Puerto Rico: 15 Things You Didn’t Know (Part 2)

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We are back with seven more little-known facts about Puerto Rico. If you enjoyed part one, then keep reading below!

Number Seven: Puerto Rico Is Going to Hold the World’s Largest Sangria Tasting

The Sangría Fest will take place on March 7 this year in San Juan. More than 50 exhibitors will showcase their products, consisting mostly of sangría, wines and tapas. A taste of Spain!

Number Six: It’s Got the Only Rainforest in U.S. Territory

El Yunque National Forest is a national park located in Northeastern Puerto Rico, and it’s the only rainforest in the U.S. It’s also the largest piece of public land in the territory with 28,000 acres.

Number Five: Christopher Columbus Never Returned to Puerto Rico

Columbus arrived in Puerto Rico on his second trip to the Americas and claimed the archipelago for Spain. He might not have been very impressed by what he saw (or maybe he was just busy colonizing other lands) because he never returned.

Number Four: One of its Islands Is Inhabited by Iguanas

The Mona Island, the third largest in Puerto Rico, has no native inhabitants…except for a large colony of iguanas. This particular species of iguana, the “mona ground iguana”, cannot be found anywhere else in the world.

Number Three: It’s Actually Pretty Small

Puerto Rico’s main island, with an area of 3,515 square miles (9,104 square kilometers), is the second smallest of the Greater Antilles after the Cayman Islands, Cuba being the largest. Puerto Rico is roughly the size of Connecticut, and they both share a similar population. Despite all of that, Puerto Rico is still the third biggest island in the U.S. after Hawaii’s Big Island and Alaska’s Kodiak Island.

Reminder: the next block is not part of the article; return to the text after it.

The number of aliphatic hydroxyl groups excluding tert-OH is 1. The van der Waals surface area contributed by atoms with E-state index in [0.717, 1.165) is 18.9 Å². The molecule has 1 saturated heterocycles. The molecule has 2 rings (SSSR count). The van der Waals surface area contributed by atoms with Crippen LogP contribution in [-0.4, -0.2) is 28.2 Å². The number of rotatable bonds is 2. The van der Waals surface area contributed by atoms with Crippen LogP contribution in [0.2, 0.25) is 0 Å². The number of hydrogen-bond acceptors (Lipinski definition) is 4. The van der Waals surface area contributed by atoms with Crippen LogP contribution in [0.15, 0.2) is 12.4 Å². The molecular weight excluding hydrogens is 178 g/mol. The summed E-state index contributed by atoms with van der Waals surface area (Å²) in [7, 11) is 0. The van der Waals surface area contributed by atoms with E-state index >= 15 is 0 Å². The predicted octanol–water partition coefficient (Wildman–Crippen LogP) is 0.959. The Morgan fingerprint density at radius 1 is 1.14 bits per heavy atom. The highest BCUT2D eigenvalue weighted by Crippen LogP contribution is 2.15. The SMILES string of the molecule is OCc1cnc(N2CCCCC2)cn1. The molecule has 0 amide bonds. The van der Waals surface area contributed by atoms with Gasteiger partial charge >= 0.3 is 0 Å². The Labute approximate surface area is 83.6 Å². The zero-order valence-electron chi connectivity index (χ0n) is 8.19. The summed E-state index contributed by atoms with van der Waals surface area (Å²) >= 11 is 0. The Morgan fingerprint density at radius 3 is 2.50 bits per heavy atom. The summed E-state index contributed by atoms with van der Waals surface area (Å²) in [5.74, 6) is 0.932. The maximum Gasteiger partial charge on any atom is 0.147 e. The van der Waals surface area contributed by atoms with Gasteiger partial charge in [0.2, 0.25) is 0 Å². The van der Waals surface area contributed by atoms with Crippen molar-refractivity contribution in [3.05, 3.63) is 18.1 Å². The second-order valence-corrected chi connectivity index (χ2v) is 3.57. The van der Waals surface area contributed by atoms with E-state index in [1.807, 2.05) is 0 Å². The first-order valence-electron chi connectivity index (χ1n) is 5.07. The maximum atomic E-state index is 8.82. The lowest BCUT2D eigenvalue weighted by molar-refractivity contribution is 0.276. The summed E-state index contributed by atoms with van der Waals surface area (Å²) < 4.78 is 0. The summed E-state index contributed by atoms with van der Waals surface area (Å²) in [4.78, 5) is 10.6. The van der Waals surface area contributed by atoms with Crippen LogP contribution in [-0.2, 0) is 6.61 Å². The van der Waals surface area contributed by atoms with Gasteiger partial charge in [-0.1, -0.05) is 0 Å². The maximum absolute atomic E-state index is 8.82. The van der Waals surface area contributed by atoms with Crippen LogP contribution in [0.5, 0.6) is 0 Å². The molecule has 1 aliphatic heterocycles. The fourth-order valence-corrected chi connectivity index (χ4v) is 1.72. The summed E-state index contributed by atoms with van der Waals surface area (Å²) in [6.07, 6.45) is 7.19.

Number Two: Graffiti Covered Tanks Are Rotting on a Beach

Flamenco beach, in Puerto Rico’s Culebra Island, used to be a U.S. Navy training site during World War II. Once the war was over, a bunch of tanks were left behind and are now rusting in the sun. The peculiar beach tank graveyard has been vandalized by locals and visitors, but still remains one Puerto Rico’s best kept secret.

Number One: Spanglish Was Invented Here

The term “Spanglish” (o Inglañol), used to designate a sort of “hybrid” language by mixing Spanish and English, was first coined by Puerto Rican journalist Salvador Tió, in the late ’40s. Tió noted how many Puerto Ricans were unconsciously giving up their mother tongue, Spanish, in order to learn English as a result of massive immigration to English-Speaking cities, such as New York and Miami.

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